This sense of interconnectedness in the wild was something I wanted to convey in my latest book, Jungledrop. With the increase of mobile phones and video games, many children are feeling isolated at a time in their lives when they are on the brink of questioning the world around them and their place in it. But they need only look to nature to learn that the oxygen we breathe is generated from the trees and marine plants around us, meaning we all belong to a vast and beautiful web of life.
How my adventures inspired Jungledrop
The Pantanal was a tapestry of noise - barks, coos, grunts, clicks, shrieks - but just south of there, near Bonito, I made an altogether quieter discovery: Abismo Anhumas, an enormous, ancient cave that drops 72 metres into the ground before culminating in an underground lake.
I abseiled the 72 metres down into the cave, which was studded with gigantic stalactites and lit only by a single shard of sunlight that reached down from the jungle above. I felt like Jill Pole descending into the Underland in C.S. Lewis' The Silver Chair!
When I reached the bottom of the cave, I donned a full body wetsuit and swam in the freezing water over dozens of giant stalagmites rearing up from the depths of the lake. The experience was so completely otherworldly - and the 72 metre rope-climb out again so completely exhausting - that I have felt compelled to include mysterious caves in many of my books since. In fact, in Jungledrop the heroine, Fox Petty-Squabble, stumbles across a deeply magical cavern named Cragheart.
The tropical world of the Pantanal and its surrounding areas built my fictional world in Jungledrop. Its pink trumpet trees became my glow-in-the-dark gobblequick trees. Its marsh deer became my swiftwings (a little bit like hippogriffs, but clumsier). Its jaguars became my golden panthers. Its lianas became my Hustleway, the network of jungle creepers that characters race over on enchanted unicycles).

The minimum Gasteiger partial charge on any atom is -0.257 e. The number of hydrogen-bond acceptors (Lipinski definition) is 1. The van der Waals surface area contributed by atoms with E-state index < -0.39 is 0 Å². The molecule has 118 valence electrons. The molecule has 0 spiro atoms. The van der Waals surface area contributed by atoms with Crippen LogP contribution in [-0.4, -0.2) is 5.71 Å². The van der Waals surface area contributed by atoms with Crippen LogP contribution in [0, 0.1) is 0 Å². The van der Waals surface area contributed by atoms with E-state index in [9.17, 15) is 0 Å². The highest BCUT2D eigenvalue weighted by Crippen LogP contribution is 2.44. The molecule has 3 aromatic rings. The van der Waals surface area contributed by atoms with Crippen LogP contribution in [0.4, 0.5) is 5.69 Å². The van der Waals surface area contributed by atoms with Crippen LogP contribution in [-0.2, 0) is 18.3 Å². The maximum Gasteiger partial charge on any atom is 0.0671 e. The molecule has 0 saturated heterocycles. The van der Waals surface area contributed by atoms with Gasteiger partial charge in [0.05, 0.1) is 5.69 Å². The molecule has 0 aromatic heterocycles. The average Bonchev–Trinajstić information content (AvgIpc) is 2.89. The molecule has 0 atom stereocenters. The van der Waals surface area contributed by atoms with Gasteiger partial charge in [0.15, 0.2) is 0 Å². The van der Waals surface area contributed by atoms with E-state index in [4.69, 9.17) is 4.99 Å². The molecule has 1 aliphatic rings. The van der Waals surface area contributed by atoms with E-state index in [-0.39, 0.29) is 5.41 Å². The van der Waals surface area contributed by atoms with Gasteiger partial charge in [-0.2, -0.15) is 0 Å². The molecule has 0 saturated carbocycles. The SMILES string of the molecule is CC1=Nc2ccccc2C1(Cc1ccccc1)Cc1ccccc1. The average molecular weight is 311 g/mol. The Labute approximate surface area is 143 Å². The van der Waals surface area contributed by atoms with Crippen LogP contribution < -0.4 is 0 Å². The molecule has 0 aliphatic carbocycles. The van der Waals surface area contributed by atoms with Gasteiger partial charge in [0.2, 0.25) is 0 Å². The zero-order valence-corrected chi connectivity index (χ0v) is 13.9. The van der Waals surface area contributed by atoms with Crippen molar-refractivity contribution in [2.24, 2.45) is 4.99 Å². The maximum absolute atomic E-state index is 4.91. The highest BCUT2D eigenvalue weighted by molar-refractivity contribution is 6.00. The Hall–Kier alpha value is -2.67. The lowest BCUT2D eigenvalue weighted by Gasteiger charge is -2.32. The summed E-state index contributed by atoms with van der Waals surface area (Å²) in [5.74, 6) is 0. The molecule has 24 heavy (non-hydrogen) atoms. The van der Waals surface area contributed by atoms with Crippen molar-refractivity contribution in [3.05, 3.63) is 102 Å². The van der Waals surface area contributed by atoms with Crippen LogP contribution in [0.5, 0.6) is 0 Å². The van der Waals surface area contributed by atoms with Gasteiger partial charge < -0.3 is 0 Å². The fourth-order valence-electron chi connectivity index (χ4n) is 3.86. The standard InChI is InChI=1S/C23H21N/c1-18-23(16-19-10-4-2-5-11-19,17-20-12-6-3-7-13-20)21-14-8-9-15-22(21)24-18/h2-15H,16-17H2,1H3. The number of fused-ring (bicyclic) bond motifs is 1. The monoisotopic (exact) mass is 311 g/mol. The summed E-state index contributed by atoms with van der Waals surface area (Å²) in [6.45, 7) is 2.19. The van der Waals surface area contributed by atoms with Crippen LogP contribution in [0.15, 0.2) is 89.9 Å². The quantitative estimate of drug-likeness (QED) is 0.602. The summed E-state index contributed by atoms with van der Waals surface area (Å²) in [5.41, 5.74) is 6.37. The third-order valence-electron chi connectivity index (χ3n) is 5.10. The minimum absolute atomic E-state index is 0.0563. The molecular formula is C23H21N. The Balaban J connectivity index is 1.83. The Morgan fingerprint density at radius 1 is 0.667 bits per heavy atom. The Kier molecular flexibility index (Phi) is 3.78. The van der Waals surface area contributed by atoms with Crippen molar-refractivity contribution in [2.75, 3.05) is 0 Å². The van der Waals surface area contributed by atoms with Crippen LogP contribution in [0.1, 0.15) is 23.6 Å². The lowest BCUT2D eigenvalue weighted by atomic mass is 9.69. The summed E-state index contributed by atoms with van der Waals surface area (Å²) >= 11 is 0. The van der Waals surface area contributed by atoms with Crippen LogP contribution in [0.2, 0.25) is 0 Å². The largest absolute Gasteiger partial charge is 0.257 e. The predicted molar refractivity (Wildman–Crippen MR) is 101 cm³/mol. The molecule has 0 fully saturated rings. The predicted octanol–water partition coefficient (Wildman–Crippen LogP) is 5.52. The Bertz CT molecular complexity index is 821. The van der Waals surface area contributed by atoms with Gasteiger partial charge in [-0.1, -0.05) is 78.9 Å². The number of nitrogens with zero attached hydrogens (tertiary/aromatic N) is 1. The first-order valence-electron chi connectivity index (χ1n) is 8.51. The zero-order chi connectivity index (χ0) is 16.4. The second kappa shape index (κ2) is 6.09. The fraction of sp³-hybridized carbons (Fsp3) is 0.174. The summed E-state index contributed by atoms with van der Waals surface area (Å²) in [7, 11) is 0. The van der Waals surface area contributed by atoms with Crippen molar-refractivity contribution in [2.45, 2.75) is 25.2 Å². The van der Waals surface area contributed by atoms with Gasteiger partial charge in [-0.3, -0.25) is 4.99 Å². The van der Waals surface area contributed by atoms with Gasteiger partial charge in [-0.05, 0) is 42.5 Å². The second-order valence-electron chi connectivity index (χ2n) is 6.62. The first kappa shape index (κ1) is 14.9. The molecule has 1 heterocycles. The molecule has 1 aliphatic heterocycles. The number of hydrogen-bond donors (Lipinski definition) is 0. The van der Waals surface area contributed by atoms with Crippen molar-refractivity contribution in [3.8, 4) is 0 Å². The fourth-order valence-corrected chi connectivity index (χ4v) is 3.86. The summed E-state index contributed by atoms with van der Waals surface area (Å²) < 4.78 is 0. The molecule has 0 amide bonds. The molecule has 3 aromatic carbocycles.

But with Jungledrop, I wanted to write a story that not only revelled in the beauty of the jungle but also highlighted its fragility.
Due to infrastructure development, untreated waste pollution and deforestation, the Pantanal's native vegetation - which provides water and food for millions of people in the region - could disappear by 2050. And so in Jungledrop, I have a rainforest on the brink of ruin. Gobblequick trees are dying, thunderberry bushes are withering away and magical creatures are struggling to survive.
Children need to be aware of the severity of the threats facing our rainforests, and the potential consequences for us all, but they also need to feel that they can do something about it. Fear paralyses but hope galvanises.
And so, on the surface of things, Jungledrop is an adventure story about 11-year-old twins, Fox and Fibber, who are whisked off to the Unmapped Kingdom of Jungledrop to find the long-lost Forever Fern which has the power to restore rain to our world and save the glow-in-the-dark rainforest of Jungledrop.
But really, this is a story about a young girl finding her way - with the help of a flickertug map - and learning what most grown-ups take a lifetime to understand: that kindness - to others, to our planet and, perhaps hardest of all, to ourselves - is what holds kingdoms and worlds together.